*Published with the generous permission of David Pepper. Read and watch more of his work here.
By David Pepper
An enormous win for democracy—and, we can only hope, a blow to gerrymandering— took place in Wisconsin yesterday. Thanks to all who helped make it happen. A textbook example of how we fight back for democracy.
In the meantime, a new attack on democracy hits this week in Ohio as stringent new voter ID restrictions take effect.
To be clear: Ohio has long had a requirement of identification to vote. But the new rules that our gerrymandered legislature passed a few months ago eliminated many of those prior options, narrowing them to just a few forms of photo IDs. And, of course, they made these changes even though there was no evidence that the prior system was allowing voter fraud to occur. It wasn’t. This is voter suppression, plain and simple.
I walk through it in the video, but one analysis found that around 938,000 Ohioans(!) of voting age lack the forms of ID now required to vote. That number eclipses (by a lot) the margin of victory in all but one statewide federal election going back decades. These races are usually determined by 100,000-300,000 votes, so the total number impacted by the new rules blows that number out of the water, which is disturbing in and of itself.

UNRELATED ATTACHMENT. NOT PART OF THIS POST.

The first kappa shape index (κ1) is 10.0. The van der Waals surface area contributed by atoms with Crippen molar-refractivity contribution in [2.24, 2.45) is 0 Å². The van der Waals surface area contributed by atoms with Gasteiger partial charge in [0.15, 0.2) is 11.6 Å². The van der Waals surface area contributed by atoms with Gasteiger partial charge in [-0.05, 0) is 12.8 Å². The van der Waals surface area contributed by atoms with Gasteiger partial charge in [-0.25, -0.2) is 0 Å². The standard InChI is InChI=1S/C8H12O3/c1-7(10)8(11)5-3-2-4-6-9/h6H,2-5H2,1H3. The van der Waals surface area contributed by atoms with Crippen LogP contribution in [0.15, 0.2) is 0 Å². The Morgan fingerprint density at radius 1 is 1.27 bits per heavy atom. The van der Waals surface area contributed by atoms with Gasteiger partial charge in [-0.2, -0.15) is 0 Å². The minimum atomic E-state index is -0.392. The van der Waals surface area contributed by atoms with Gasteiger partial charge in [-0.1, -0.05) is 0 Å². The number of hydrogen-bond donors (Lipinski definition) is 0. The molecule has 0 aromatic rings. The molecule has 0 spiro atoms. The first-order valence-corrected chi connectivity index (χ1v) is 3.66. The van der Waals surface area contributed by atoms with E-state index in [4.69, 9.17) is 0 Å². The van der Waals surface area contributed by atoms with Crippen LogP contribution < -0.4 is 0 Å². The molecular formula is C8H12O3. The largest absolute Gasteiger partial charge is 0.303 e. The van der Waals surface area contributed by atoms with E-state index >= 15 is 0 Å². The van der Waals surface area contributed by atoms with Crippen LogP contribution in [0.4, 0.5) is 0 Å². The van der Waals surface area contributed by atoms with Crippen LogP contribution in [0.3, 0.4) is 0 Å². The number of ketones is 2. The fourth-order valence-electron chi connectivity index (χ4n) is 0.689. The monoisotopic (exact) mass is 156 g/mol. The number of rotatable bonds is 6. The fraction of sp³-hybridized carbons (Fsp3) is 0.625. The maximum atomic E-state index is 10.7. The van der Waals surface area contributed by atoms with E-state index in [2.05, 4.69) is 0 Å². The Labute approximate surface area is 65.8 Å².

But even worse, studies also show that around 25% of Black voters in Ohio (200,000+ voters) don’t have the forms of ID now required. And young voters (38% of 18-year-olds, 28% of 19-year olds and 20% of voters aged 20-24) also don’t have these IDs. And no accident, the new law does not allow official student IDs to be used to vote. (That would, of course, defeat their decade-long mission of making it harder for young voters to vote).
So….unless something dramatic is done to inform Ohioans about the new restrictions and how they can apply for and receive the IDs now required to vote, a whole lot of voters (who disproportionately vote for Democrats) are going to be turned away this year and next. And that dramatically altered electorate could very well impact outcomes up and down the ballot, dramatically favoring Republicans.
There is a lawsuit in federal court at the moment to try to stop this law, but we can’t count on that to save us. Instead, we have to use this crisis as a rallying cry for democracy in Ohio.
And to explain what we can and must do, be sure to read tomorrow’s newsletter….(to be continued)